Prime Minister Jacinda Ardern says there is now a defence framework for the online world that didn't exist before the Christchurch Call.
The Christchurch Call to Action was initiated by the Ardern in Paris almost two years ago, co-chaired with French President Emmanuel Macron.
Big tech firms including Amazon, Facebook, Google and Twitter all signed up to the pledge.
Jacinda Ardern told Morning Report it's unrealistic to expect the internet to be free from all content that is of concern.
"The idea that the vast space that is the internet, that we would be able to rid ourselves completely of some of the content that would be of grave concern to us, I don't think we've set ourselves necessarily that unrealistic goal at that stage," Ardern said.
"What we've wanted all along is really practical outcomes."
She said she wants "meaningful progress" to be made in reducing this content and reacting quickly if there was to be a situation like the Christchurch attack.
"Those are the kinds of things where we've made really good progress."
Since the March 15 terror attacks in Christchurch, there is now almost a 24/7 international emergency response system, she said.
"Which means we have not seen that kind of rapid proliferation of that kind of content online since March 15."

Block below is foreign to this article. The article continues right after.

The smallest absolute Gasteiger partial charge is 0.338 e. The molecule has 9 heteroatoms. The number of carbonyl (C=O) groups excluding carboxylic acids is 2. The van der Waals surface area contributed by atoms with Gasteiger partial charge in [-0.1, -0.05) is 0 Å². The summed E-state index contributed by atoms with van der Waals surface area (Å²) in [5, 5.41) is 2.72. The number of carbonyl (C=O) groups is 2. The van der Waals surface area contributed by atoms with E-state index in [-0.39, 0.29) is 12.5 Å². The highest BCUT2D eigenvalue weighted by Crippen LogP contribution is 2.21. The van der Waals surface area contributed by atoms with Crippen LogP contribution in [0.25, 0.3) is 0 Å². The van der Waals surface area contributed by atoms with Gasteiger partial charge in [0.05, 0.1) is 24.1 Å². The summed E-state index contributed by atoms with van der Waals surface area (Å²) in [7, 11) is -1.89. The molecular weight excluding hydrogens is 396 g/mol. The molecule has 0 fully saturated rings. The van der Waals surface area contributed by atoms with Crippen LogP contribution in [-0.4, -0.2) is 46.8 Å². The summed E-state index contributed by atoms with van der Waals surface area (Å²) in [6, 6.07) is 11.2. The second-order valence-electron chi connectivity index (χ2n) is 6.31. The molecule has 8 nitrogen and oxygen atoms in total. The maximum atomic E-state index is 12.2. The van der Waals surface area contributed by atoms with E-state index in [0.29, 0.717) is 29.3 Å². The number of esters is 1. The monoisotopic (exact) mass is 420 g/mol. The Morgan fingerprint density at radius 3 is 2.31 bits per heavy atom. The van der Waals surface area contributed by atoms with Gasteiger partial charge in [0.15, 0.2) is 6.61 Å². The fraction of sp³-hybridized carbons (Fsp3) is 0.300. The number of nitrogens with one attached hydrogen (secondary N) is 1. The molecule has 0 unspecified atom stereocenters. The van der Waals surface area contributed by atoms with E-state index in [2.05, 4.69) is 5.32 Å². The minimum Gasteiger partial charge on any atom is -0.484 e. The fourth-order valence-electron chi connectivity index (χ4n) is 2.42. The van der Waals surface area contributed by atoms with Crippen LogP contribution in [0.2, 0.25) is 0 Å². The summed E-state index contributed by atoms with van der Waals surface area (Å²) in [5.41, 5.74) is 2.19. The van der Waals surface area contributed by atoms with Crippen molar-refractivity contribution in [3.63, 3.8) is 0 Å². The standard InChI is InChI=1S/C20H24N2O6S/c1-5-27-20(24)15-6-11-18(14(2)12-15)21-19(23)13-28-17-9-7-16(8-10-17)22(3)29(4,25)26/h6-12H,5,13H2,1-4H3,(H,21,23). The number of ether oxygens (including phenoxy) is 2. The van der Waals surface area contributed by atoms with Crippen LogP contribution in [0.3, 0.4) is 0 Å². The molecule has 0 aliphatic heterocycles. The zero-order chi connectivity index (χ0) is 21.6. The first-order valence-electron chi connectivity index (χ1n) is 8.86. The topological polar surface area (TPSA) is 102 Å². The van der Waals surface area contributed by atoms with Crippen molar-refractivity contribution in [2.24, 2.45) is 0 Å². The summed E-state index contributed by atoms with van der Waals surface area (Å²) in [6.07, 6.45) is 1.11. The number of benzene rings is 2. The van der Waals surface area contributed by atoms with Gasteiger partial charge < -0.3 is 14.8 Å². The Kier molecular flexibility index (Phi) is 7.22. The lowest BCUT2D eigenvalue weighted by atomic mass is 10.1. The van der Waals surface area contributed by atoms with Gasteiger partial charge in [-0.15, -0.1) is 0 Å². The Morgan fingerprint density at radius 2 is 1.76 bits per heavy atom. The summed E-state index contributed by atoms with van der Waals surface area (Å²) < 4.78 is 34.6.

There was a situation recently where the government would have liked better communication between platforms but essentially it's working as expected, she said.
Ardern said there is a shared database for companies to share the different ways content is provided and being shared across platforms in order to act more responsively and collectively.
She said the March 15 terrorist accessed much of the content he was consuming on YouTube.
"They are members of the Christchurch Call, they are the ones that we have expectations around as soon as I read that in the [Royal Commission] report I called the CE to make them aware of how important this work was because they really were front and centre of what happened in New Zealand."
Better understanding algorithms in the promotion of terrorism and violent extremism online was something about 10 per cent of members of the Christchurch Call thought was an important first step, Ardern said. "I'd probably place higher priority on it than that."
"Also research into this space, understanding what happens when people first access perhaps content that we might not consider as harmful but what leads them down into what we would consider these more harmful items online that might trigger violent extremist activity down the track."